WHO'S looking after biosecurity on the farm while you're away?
For many producers, particularly those with smaller operations, a Christmas holiday may mean leaving your livestock under the supervision of others.
Animal Health Australia's executive manager of Biosecurity Services, Duncan Rowland, is reminding producers to reiterate the importance of on-farm biosecurity practices to their chosen farm caretakers.
"Many farmers will leave their livestock under the care of others, such as neighbours, friends and family, professional animal minding services, or, possibly, inexperienced staff.
"Regardless of who is looking after the property, it is important that producers ensure that the people who are minding their animals are briefed on your expectations about basic on-farm biosecurity principals.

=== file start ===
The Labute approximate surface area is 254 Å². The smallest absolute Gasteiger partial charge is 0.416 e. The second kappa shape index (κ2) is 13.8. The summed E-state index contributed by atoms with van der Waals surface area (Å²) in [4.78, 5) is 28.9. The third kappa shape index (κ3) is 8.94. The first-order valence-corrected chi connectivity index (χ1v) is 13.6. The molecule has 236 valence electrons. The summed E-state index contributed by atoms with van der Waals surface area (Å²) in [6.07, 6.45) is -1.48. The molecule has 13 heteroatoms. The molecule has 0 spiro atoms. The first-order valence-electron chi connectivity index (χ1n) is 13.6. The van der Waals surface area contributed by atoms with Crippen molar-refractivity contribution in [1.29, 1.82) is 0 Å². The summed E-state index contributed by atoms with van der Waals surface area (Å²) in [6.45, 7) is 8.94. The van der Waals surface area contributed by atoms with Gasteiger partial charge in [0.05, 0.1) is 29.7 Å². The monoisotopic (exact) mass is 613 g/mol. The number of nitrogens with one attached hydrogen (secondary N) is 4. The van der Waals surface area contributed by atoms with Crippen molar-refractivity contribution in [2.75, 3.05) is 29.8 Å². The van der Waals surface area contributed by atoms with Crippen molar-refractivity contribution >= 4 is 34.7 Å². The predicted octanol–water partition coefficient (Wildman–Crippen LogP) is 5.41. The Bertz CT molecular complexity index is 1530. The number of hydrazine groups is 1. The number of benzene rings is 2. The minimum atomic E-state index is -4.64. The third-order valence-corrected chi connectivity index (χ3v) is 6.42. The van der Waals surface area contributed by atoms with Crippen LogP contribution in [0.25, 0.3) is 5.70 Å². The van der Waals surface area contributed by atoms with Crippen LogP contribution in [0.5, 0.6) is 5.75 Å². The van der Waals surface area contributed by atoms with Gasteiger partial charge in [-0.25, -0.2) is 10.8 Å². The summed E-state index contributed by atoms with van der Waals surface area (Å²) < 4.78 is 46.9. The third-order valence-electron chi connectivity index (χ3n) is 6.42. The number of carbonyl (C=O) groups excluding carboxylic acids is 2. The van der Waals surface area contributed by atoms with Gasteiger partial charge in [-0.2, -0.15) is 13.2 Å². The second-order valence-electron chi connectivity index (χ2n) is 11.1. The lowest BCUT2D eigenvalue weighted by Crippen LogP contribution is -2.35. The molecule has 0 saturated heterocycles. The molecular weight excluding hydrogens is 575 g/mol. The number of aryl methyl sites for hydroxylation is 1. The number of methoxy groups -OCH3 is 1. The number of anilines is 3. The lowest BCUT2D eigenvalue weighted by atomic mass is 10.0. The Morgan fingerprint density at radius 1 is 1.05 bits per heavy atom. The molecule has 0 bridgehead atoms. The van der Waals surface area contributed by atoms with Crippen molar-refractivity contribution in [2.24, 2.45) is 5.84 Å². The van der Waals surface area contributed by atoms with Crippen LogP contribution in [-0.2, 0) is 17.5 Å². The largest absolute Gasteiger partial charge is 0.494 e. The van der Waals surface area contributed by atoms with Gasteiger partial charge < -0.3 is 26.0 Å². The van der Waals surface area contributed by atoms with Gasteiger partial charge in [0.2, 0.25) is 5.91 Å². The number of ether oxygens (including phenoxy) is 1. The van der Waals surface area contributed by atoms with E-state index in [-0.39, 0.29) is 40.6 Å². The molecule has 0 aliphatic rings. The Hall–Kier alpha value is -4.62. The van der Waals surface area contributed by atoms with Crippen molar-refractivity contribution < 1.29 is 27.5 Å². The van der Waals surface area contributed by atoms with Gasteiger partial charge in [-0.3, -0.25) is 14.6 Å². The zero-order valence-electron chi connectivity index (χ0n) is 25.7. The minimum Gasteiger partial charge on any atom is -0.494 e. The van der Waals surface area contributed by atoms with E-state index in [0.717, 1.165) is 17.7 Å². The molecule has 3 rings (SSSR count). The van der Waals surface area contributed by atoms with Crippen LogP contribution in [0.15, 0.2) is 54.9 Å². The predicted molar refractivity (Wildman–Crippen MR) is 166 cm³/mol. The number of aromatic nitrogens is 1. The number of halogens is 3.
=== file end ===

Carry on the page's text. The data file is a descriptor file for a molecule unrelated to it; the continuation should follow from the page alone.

"Your farm caretakers will need to be aware of simple practices like managing vehicles, people and equipment coming on to your property, ensuring the water supply is kept fresh and away from insects and faeces, and ensuring feed or farm supplies are obtained through your existing and trusted suppliers, as well as simply monitoring your stock," said Mr Rowland.
Wool merino stud producer and 2013 Biosecurity Farmer of the Year finalist Richard Halliday also highlighted the importance of having the right person look after your stock.
"You need an experienced person that is aware of your own biosecurity practices. They need to know what you would do to resolve a biosecurity issue and know how to resolve it as quick as possible," Richard said.
If the person managing your farm while you're away on Christmas holiday is not familiar with your biosecurity practices, direct them to http://www.farmbiosecurity.com.au and follow the links to the 'six essentials' of farm biosecurity.
The Farm Biosecurity Program is a joint initiative of Animal Health Australia and Plant Health Australia managed on behalf of members.